This morning as I drove into work I had the rare opportunity to listen to NPR. I used to listen to NPR all the time, but since my husband and I have been commuting together, we don't usually listen to the radio. We enjoy talking with each other or enjoy the companionable silence. Today I had to stay through for an open house in the evening, so we took both cars to work. They were doing a piece on the current budget crises in public schools. This morning featured Providence, Rhode Island, and Detroit, Michigan. Providence has terminated all of their teachers, and Detroit is looking an numerous things including closing half of their schools. It made me sad and grateful. I'm sad at how this is going to impact those dedicated, talented teachers who love their jobs and their kids and are fighting an up-hill battle to begin with. I'm sad at how this is going to impact the kids, especially those who are already struggling and are on the path to dropping out, even at an early age. I almost drove off the road when the journalist reported that Detroit had talked about increasing class size to 60 kids. I wanted to cry for the teachers who had to even hear that they might be faced with that.

So many times I get into a grass is greener on the other side attitude. I get frustrated with the struggle for money that my little private school is constantly in the middle of. I get frustrated with not having the budget for new books or technology. Hearing the news story this morning made me grateful for what I have. I know that as tight as things are, right now they are not going to be letting the entire staff go, so that they don't have to pay the ones who have been there the longest more, or tell me that my class is going to grow to an unmanageable size where I won't be able to get to know my kids, let alone give them the individual attention they need.

I am grateful that I can laugh with my kids when they make jokes while working on their social studies projects. I am grateful that they come to me and ask to rewrite a paper that they got a low grade on, and that they know I can and will take the time with them to help them improve their writing.

This is a tough calling we teachers answer, and it seems like it just keeps getting tougher. So tonight my prayers are with those teachers and students in Providence and Detroit, and towns and cities everywhere that are facing difficult, even scary situations.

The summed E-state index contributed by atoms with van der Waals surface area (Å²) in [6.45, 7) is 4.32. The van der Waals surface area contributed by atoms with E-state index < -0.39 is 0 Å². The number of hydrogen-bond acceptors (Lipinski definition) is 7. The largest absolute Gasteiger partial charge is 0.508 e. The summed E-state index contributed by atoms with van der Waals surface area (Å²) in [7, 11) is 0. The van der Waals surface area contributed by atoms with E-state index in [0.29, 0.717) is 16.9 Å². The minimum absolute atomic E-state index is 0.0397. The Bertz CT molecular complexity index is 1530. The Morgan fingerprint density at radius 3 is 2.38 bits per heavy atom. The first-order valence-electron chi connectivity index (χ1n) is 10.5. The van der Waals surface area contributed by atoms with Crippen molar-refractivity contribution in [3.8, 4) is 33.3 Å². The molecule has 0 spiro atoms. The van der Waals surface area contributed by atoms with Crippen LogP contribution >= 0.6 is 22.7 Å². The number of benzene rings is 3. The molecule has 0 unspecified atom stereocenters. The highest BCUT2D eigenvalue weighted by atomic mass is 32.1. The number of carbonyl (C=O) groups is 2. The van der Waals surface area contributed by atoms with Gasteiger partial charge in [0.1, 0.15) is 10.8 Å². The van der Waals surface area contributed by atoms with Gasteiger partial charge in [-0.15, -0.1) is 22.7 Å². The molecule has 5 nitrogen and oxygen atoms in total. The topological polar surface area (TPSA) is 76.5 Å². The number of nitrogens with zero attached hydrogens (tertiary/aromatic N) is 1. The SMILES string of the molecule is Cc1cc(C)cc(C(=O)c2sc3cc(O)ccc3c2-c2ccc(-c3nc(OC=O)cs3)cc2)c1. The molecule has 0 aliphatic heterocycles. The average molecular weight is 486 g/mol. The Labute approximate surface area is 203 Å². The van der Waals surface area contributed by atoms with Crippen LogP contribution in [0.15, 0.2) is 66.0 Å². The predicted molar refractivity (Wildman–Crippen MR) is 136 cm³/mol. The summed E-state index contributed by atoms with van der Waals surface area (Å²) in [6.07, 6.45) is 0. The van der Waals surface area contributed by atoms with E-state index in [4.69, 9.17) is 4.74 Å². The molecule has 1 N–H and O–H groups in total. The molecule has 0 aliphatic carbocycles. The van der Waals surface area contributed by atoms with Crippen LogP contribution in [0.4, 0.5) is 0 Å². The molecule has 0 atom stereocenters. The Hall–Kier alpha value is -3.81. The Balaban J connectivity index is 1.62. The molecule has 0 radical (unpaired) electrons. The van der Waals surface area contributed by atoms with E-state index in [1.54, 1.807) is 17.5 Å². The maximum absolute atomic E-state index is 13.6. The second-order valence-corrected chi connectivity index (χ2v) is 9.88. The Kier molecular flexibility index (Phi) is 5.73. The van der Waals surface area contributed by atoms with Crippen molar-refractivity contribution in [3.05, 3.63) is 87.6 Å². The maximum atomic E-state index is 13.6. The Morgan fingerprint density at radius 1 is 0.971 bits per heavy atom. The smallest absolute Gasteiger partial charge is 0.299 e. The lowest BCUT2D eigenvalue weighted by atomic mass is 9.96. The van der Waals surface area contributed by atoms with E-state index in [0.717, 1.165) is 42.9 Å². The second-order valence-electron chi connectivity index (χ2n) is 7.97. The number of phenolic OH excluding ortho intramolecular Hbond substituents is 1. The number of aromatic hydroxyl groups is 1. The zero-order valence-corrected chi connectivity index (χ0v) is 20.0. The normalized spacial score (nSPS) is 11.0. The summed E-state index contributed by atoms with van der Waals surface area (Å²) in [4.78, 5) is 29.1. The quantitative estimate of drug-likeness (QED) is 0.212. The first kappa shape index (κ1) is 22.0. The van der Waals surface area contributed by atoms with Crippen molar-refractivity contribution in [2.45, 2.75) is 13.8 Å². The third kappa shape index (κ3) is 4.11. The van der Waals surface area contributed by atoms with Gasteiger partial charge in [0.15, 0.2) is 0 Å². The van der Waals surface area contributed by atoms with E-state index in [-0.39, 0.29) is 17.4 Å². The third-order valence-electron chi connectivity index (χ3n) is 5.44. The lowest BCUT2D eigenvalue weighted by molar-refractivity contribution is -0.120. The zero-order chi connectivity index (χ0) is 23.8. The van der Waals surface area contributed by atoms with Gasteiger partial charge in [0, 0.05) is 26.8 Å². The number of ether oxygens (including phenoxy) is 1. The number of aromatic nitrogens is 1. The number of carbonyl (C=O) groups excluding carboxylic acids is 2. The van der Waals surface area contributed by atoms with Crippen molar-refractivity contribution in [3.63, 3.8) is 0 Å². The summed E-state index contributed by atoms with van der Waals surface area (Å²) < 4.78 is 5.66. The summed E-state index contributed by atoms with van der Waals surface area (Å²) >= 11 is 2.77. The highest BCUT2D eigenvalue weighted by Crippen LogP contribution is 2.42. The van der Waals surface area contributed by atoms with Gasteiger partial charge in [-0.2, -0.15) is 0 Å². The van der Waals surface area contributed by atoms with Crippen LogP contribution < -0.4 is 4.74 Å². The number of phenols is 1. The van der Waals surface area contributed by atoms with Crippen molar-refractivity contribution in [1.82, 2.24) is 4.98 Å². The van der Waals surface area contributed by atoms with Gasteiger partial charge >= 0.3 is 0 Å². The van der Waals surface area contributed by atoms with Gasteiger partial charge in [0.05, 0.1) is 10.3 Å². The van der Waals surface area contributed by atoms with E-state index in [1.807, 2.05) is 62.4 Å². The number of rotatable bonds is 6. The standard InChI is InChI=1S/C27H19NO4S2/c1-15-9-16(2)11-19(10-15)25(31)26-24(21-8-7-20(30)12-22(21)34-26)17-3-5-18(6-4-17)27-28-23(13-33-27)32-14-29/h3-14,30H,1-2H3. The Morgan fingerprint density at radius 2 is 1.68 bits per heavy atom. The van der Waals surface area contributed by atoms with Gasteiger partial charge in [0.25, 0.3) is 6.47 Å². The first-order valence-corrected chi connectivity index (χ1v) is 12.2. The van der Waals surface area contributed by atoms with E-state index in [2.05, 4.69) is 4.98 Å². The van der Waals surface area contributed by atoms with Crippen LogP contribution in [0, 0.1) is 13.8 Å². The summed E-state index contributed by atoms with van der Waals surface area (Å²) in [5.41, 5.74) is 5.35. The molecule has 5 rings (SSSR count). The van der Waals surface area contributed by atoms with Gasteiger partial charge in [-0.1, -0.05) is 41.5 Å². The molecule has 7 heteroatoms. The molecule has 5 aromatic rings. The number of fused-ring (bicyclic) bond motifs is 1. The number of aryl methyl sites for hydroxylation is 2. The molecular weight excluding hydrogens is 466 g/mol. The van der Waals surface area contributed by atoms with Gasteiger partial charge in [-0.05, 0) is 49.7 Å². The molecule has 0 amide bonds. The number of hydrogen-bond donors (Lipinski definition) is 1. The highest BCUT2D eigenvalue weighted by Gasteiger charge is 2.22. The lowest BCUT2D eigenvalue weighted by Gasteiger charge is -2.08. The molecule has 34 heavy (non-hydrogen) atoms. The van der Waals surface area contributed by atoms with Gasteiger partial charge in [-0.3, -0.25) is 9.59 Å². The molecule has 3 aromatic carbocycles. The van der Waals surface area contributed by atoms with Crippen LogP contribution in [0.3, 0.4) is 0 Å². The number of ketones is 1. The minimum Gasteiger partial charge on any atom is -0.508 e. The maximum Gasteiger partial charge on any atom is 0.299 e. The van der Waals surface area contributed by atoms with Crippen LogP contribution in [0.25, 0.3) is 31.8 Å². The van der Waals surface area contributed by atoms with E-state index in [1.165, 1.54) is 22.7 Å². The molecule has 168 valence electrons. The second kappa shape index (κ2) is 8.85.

Wednesday, March 2, 2011

SOLS 2/31

I find myself frequently despairing at the low level of my 7th graders writing ability and even their thinking ability some days. So many times it feels like I am beating my head against a wall. Or perhaps a better metaphor is trying to move a donkey. They just don't want to put out any effort to do better. After grading a stack of papers that were barely a paragraph in length, many not even on topic, when they were supposed to be at least a page in length, it was such a relief to read C's paper that was a well structured, clearly defined opinion, three paragraphs in length. Ahh. Thank you!

It's those little things I need to look for to help keep my sanity and remember that I really do love these kids. I need those things to keep me from wanting to beat them with a noodle or give them a firm shaking. And as I thought about how frustrating they can be, I remembered the moment in grammar this morning when we were reviewing active and passive voice. The exercise required that we make the sentence passive by placing the receiver in the subject position. One sentence read: "My mother washed the windows." I walked them through the sentence:
"What is the verb?"
"Who is doing the washing?"
"What is being washed?"
"Okay, now if we put the receiver in the subject position, how does the sentence read?"
"The windows washed my mother." replied one boy.

We burst out laughing. "Wow, D." I said. "Those are some pretty incredible windows at your house!"

Tuesday, March 1, 2011

SOLS 1/31- The Gift of Writing

The air radiates with excitement as the students filter into the room. The first day back after a break is always filled with anticipation. Everyone is eager to share their stories, to tell tales of trips taken, illnesses endured, or sleepovers attended. I step into my classroom that is alive with energy and chatter. You might not think that seven mild-mannered eighth grade girls can make much of a ruckus, but believe me they can!

B excitedly shows me the dvd of trip photos, "There's a lot of them, can we look at them at lunch?" and the box of Pony Tails saltwater taffy from Chintoteague Island that she has brought for the class, "We can have them at snack. Oh, and I got you something; its on your desk."

I love teacher gifts, especially when they are from the heart. I go over to my desk. Sitting neatly atop a stack of books is a beautiful blue and green journal with subtle flower designs, a Celtic looking cross, and the word, "Hope" on the cover.

"Thank you, B! I love it!" I give her a hug before thumbing through it. Right away I see that she has written in it; a little poem and a note. Another hug accompanies her explanation that she had seen the journal in a store and knew immediately that she had to get it for me.

I'm very picky about what I use for a writer's notebook; it has to have just the right look and feel. I don't know what I'm looking for until I see it and hold it in my hand. This little notebook is definitely one that I will enjoy filling with thoughts, experimenting with words.

"Roses are red,
Violets are blue,
I love to read
because of you."